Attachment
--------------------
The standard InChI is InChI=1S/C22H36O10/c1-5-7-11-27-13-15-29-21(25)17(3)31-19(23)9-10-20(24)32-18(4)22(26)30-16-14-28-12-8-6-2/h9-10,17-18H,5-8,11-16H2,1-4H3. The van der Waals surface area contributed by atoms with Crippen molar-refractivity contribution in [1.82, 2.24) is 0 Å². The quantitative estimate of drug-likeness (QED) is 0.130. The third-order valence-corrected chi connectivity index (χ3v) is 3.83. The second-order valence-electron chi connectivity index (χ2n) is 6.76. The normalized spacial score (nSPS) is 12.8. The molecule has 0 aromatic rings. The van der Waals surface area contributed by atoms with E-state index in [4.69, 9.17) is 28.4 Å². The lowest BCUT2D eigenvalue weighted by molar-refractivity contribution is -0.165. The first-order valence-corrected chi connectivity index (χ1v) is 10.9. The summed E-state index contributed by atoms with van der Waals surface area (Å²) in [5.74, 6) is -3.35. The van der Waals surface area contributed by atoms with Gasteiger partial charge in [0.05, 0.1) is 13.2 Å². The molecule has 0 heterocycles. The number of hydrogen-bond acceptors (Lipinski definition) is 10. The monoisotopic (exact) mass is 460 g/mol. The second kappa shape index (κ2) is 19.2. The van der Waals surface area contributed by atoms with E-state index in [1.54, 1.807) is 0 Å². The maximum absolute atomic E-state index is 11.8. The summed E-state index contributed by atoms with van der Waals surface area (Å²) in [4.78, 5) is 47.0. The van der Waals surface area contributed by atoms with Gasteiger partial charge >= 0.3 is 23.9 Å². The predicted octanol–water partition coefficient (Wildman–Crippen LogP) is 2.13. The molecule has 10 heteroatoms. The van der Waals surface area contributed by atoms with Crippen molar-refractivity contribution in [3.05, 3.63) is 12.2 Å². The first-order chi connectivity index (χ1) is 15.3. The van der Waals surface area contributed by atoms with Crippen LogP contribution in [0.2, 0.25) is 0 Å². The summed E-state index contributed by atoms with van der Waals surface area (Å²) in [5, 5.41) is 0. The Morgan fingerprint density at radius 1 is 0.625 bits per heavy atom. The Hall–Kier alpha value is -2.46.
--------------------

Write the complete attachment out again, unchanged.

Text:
The standard InChI is InChI=1S/C22H36O10/c1-5-7-11-27-13-15-29-21(25)17(3)31-19(23)9-10-20(24)32-18(4)22(26)30-16-14-28-12-8-6-2/h9-10,17-18H,5-8,11-16H2,1-4H3. The van der Waals surface area contributed by atoms with Crippen molar-refractivity contribution in [1.82, 2.24) is 0 Å². The quantitative estimate of drug-likeness (QED) is 0.130. The third-order valence-corrected chi connectivity index (χ3v) is 3.83. The second-order valence-electron chi connectivity index (χ2n) is 6.76. The normalized spacial score (nSPS) is 12.8. The molecule has 0 aromatic rings. The van der Waals surface area contributed by atoms with E-state index in [4.69, 9.17) is 28.4 Å². The lowest BCUT2D eigenvalue weighted by molar-refractivity contribution is -0.165. The first-order valence-corrected chi connectivity index (χ1v) is 10.9. The summed E-state index contributed by atoms with van der Waals surface area (Å²) in [5.74, 6) is -3.35. The van der Waals surface area contributed by atoms with Gasteiger partial charge in [0.05, 0.1) is 13.2 Å². The molecule has 0 heterocycles. The number of hydrogen-bond acceptors (Lipinski definition) is 10. The monoisotopic (exact) mass is 460 g/mol. The second kappa shape index (κ2) is 19.2. The van der Waals surface area contributed by atoms with E-state index in [1.54, 1.807) is 0 Å². The maximum absolute atomic E-state index is 11.8. The summed E-state index contributed by atoms with van der Waals surface area (Å²) in [4.78, 5) is 47.0. The van der Waals surface area contributed by atoms with Gasteiger partial charge >= 0.3 is 23.9 Å². The predicted octanol–water partition coefficient (Wildman–Crippen LogP) is 2.13. The molecule has 10 heteroatoms. The van der Waals surface area contributed by atoms with Crippen molar-refractivity contribution in [3.05, 3.63) is 12.2 Å². The first-order chi connectivity index (χ1) is 15.3. The van der Waals surface area contributed by atoms with Crippen LogP contribution in [0.2, 0.25) is 0 Å². The summed E-state index contributed by atoms with van der Waals surface area (Å²) in [5, 5.41) is 0. The Morgan fingerprint density at radius 1 is 0.625 bits per heavy atom. The Hall–Kier alpha value is -2.46.